Elon Musk, Twitter, lawsuit

Elon Musk has been slammed by his employees for his ‘inappropriate’ use of the Twitter app. Image via: @Twitter/@elonmusk

Elon Musk sued for law-breaking Twitter investment – nets R2 billion

Elon Musk is being sued for not disclosing a Twitter investment that may have earned him over R2 billion – and he may have broke protocol.

Elon Musk, Twitter, lawsuit

Elon Musk has been slammed by his employees for his ‘inappropriate’ use of the Twitter app. Image via: @Twitter/@elonmusk

Billionaire Elon Musk has only been the largest shareholder of Twitter for just a few weeks, however, he’s now officially been sued. Another shareholder in the social media company filed a class-action lawsuit over Musk’s 11-day delay in officially disclosing his investment in Twitter to the Securities and Exchange Commission (SEC).


According to securities law, Musk was expected to file paperwork with the SEC by 24 March. About ten days after his stake in Twitter grew to 5% although he didn’t submit the documents until 4 April.

It may sound like a small gripe, to launch legal action over the delayed submission of paperwork but he may have scored over R2.2 billion ($156 million).

The claims made in the lawsuit are that the gains Musk experienced were at the expense of other shareholders, who were not able to similarly profit. The main named plaintiff in the case is Marc Bain Rasella explained in the legal papers that Musk bought the Twitter shares at an artificially low price.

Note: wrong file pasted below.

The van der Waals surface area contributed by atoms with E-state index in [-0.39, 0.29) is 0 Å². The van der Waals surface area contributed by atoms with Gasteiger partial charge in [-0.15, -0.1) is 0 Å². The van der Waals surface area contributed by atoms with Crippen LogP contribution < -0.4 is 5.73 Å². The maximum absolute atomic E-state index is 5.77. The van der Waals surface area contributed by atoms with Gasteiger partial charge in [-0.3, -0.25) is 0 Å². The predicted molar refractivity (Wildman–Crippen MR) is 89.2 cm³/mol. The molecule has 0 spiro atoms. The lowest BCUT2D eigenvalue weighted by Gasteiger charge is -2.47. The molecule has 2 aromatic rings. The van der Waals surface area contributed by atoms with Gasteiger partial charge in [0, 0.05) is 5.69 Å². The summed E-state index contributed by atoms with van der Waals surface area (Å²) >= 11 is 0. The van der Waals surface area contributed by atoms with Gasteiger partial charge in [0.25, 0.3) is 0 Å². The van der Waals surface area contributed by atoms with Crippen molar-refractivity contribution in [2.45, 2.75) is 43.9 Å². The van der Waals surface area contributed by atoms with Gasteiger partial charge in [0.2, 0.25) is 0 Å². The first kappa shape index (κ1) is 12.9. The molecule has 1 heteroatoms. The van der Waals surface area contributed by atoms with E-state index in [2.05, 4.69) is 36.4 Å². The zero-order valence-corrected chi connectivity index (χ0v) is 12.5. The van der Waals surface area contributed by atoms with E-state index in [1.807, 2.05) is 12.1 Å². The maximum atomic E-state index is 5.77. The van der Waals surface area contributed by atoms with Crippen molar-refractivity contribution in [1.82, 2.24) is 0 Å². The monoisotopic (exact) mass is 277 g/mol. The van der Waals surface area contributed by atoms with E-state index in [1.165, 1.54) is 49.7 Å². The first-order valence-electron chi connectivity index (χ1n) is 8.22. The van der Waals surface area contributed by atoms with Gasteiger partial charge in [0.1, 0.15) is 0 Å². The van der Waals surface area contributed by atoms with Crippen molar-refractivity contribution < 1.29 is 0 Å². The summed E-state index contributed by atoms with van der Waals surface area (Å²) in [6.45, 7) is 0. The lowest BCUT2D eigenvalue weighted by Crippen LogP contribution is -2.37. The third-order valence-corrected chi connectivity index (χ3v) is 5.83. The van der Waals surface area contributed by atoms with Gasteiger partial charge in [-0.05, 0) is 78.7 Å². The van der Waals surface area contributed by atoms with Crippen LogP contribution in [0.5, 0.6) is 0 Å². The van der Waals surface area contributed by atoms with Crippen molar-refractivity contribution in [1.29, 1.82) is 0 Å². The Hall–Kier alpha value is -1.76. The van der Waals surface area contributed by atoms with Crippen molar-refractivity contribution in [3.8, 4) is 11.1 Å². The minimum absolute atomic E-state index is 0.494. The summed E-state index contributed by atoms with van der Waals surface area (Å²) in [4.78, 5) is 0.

In between the disclosure, Musk continued to buy Twitter stock at the price of around $39 per share thus bringing his total stake to 9.2%. The share price of Twitter inflated by about 30% and following his disclosure of the investment was over $50 per share.


Musk has been known to have a rather chaotic Twitter profile, and the last few days have been no different, after the SpaceX and Tesla chief executive initially agreed to join the board of directors of Twitter.

Although, the stint was abruptly ended following days of bizarre tweets from Musk, who polled his Twitter followers whether the company should change its name, and speculated on whether the service was “dying.”

In an email to employees Parag Agrawal, the chief executive of Twitter, said Musk would have been a “fiduciary of the company, where he, like all board members has to act in the best interest of the company and all our shareholders.” He added that he believed it was “for the best” that he ultimately wouldn’t take the position.

READ MORE: ‘I believe it’s for the best’: Elon Musk is officially off the Twitter board